Taiwan and the U.S. Search for Best Response as China Enters Taiwanese Air Defense Zone

On May 30th, Taiwan reported the largest intrusion of China’s air force into its air defense zone in months. The flyover of the Taiwanese-controlled Pratas Islands included six J-11 and six J-16 fighter planes, in addition to two H-6 bombers. Taiwanese fighters were then sent up to monitor these activities and warn Chinese aircraft. Taiwan, which China claims as its own territory, has complained of similar missions over the last 2 years, asserting that Chinese aircraft incursions are designed to test their responses and make them scramble. Beijing has yet to comment on this most recent incursion, but Chinese officials have long explained such incidents as drills intended to protect the country’s sovereignty and counter “collusion” with foreign forces, referring to the U.S.’s support of Taiwanese sovereignty. As Chinese military operations continue to push boundaries, those concerned about the possibility of a major clash over Taiwan remain on high alert. 

Taiwan and many American defense officials have concluded that the Chinese are conducting “gray zone warfare,” an irregular form of conflict that avoids an actual shooting war but aims to subdue the opponent through exhaustion against self-governing Taiwan. This approach includes demonstrations of air power, amphibious landing exercises, naval patrols, cyber attacks, and diplomatic isolation. Admiral Lee Hsiming, former commander of the Taiwanese military, told Reuters that these ongoing encroachments are “super effective,” giving the analogy that “You say it’s [the Taiwan Strait] your garden, but it turns out that it is your neighbor who’s hanging out in the garden all the time. With that action, they are making a statement that it’s their garden – and that garden is one step away from your house.” Tan Kafei, the Chinese Defense Ministry spokesman, has justified these tactics and spoke recently about their distaste for U.S. involvement in the Taiwan dispute, saying, “We urge the U.S. side to recognize the high sensitivity of the Taiwan issue, stop interfering in China’s internal affairs and stop playing with fire on the Taiwan issue.” However, according to Biden’s February 2022 strategy review, the U.S. plans to strengthen its long-term position and commitment in South Asia and the Pacific Islands, emphasizing the intention to counter Chinese hegemony: “The PRC [People’s Republic of China] is combining its economic, diplomatic, military, and technological might as it pursues a sphere of influence in the Indo-Pacific and seeks to become the world’s most influential power.”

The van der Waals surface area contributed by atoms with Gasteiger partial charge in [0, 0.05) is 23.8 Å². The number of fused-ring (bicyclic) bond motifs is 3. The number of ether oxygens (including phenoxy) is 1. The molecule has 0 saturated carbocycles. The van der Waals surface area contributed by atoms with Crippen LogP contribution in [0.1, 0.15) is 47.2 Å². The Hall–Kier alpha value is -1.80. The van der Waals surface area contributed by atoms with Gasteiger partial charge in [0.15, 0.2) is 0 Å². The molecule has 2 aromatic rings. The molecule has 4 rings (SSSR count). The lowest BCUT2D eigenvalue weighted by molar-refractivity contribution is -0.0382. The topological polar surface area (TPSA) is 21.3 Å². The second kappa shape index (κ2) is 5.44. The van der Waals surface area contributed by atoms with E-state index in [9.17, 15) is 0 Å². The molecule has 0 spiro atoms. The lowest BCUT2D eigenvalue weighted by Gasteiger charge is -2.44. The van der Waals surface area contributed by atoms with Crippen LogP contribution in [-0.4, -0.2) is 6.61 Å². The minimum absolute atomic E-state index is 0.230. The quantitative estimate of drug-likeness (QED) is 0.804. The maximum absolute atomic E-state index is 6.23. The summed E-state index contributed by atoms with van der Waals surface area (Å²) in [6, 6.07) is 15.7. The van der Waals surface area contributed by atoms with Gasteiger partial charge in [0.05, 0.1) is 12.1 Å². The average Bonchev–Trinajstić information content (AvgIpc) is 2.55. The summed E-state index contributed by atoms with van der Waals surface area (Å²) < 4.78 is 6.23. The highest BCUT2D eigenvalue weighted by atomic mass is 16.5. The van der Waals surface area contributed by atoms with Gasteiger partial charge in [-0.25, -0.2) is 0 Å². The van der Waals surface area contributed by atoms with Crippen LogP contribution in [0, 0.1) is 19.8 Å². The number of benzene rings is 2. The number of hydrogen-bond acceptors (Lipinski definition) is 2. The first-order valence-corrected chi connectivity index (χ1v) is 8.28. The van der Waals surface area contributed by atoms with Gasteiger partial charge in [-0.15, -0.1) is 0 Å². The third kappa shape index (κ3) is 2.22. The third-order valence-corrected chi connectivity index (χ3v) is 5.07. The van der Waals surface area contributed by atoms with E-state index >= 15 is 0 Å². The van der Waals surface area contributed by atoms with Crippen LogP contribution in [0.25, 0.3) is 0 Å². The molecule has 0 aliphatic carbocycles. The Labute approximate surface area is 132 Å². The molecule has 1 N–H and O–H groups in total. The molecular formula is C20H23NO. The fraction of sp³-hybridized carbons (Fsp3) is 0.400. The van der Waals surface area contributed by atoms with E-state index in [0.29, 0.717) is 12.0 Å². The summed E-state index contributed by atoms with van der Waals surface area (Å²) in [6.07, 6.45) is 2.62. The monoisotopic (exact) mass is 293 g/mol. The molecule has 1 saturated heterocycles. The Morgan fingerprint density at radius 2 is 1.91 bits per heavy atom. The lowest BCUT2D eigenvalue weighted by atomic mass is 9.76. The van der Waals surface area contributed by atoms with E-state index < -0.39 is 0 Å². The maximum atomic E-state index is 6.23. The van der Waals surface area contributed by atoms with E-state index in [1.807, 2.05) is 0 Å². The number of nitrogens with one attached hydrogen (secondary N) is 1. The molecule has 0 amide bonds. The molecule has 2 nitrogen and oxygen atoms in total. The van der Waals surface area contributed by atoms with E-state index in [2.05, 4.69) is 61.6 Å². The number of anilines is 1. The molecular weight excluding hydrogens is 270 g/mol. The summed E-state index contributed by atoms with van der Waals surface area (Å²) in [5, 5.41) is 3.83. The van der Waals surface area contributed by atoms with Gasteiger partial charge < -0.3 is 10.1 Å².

These Chinese threats to Taiwanese sovereignty must be responded to in a non-escalatory manner without creating a pretext for conventional warfare. The fear of a full-scale Chinese invasion already looms large, particularly in the wake of Russia’s invasion of Ukraine, with a senior Taiwanese security official in the intelligence community reporting that Chinese military and government agencies have switched from their long-simmering theoretical talks about forcefully seizing Taiwan to actually discussing and formulating plans for possible military action. In response to concerns over more intense military confrontation, Biden has created speculation as to whether the U.S. has adjusted its policy of “strategic ambiguity” towards Taiwan to a stronger stance, saying on May 23 that the U.S. would intervene militarily if China attempts to take Taiwan by force. The White House quickly noted that these comments did not accurately reflect U.S. policy, but not all analysts are convinced. China warned the U.S. to “be cautious in words and deeds on the Taiwan issue, and not send any wrong signal to pro-Taiwan independence and separatist forces – so it won’t cause serious damage to the situation across the Taiwan Strait and China-US relations.” 

As Chinese air expeditions and increasingly frequent training drills inflame agitation between Beijing and Taipei, the U.S. must refrain from heightening Chinese animosity towards themselves and the Taiwanese while providing support so that Taiwan can display credible deterrence to invasion and launch coordinated responses to further gray zone warfare. According to the State Department and U.S. law, they are committed to “assist Taiwan in maintaining its defensive capability” and oppose any one-sided change in China-Taiwan relations. However, Chinese innovations in irregular warfare require a reimagining – from both the U.S. and Taiwan – of what this commitment requires to successfully ensure Taiwanese freedom.